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SANDY SAUNTERS ASHORE


 Utility crews were ready to roll Monday afternoon as winds began to pick up.
REZA MARVASHTI/THE FREE LANCE-STAR
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Date published: 10/30/2012

BY LINDLEY ESTES AND ROBYN SIDERSKY

Twelve-year-old Tatyana Nava and her best friend, Ti-Asia Allen, do just about everything together.

On Monday, that meant hanging out at the emergency shelter at King George County High School, awaiting the worst of Hurricane Sandy.

Tatyana's mom, Laura Ruiz, brought the two girls to the shelter, along with blankets, clothes, medicine, snacks, a laptop and DVDs.

Ruiz said their home is surrounded by large trees and they were worried about one falling. They also have a well and were worried about not having water if the power goes out.

"We're staying until it's over," Ruiz said.

Ruiz and the two girls were among a handful of residents who went to the shelter Monday. More were expected later, with forecasts calling for the storm to intensify overnight.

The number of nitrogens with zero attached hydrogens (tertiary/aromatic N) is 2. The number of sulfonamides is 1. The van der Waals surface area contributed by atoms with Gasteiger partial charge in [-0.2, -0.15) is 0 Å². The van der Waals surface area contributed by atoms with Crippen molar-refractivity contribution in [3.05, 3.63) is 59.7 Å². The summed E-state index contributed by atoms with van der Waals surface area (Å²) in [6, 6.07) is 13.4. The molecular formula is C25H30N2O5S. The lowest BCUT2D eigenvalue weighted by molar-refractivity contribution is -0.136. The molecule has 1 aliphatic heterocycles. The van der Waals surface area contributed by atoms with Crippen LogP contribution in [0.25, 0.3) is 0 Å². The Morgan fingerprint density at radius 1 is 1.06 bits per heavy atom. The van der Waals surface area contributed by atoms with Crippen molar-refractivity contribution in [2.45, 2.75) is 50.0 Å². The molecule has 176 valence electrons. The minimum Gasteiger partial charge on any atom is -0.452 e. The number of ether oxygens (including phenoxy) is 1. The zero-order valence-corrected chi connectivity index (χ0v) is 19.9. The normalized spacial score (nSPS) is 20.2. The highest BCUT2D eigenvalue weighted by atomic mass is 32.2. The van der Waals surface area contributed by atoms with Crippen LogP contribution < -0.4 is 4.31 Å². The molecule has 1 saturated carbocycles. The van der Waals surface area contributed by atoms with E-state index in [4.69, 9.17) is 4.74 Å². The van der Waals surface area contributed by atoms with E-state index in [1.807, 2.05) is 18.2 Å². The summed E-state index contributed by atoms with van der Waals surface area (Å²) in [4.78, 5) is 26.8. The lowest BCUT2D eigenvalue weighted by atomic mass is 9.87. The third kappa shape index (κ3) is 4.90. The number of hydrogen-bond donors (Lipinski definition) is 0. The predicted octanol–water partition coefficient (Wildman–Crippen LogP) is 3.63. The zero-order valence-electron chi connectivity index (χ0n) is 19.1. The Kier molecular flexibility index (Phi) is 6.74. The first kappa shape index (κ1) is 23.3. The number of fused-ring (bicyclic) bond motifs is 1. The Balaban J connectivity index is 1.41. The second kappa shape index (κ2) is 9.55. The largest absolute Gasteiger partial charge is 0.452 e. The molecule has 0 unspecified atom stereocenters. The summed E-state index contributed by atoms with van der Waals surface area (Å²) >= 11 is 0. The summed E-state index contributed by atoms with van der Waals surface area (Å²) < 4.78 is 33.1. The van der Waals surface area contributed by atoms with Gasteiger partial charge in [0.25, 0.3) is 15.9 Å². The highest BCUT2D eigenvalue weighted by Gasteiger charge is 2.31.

Most other area localities joined King George in opening emergency shelters Monday. About 50 people were at Westmoreland County's shelter at Washington & Lee High School by late afternoon; the director said most of them were from low-lying areas and had left their homes as a precaution.

Stafford's shelter had only two people and Spotsylvania's held only three. The city of Fredericksburg hadn't opened a shelter as of 6 p.m., but was prepared to do so if needed, police spokeswoman Natatia Bledsoe said.

The Veterans of Foreign Wars Post 3103 provided a dry spot for about 50 homeless men and women. The post serves breakfast each Monday to the area's chronically homeless. Volunteers didn't want to send the men and women into the storm, so the post stayed open through the night, serving lunch and dinner.

At the King George High shelter, cafeteria manager Bea Smith made chocolate chip cookies and the staff prepared a dinner of Salisbury steak, mashed potatoes, green beans and cornbread.

"It's just to put people at ease," said Anita Davis, the school system's coordinator of cafeterias. "You can't make them less scared, but comfort food always makes me feel better."

Cafeteria staffers weren't the only ones working Monday afternoon because of Sandy.


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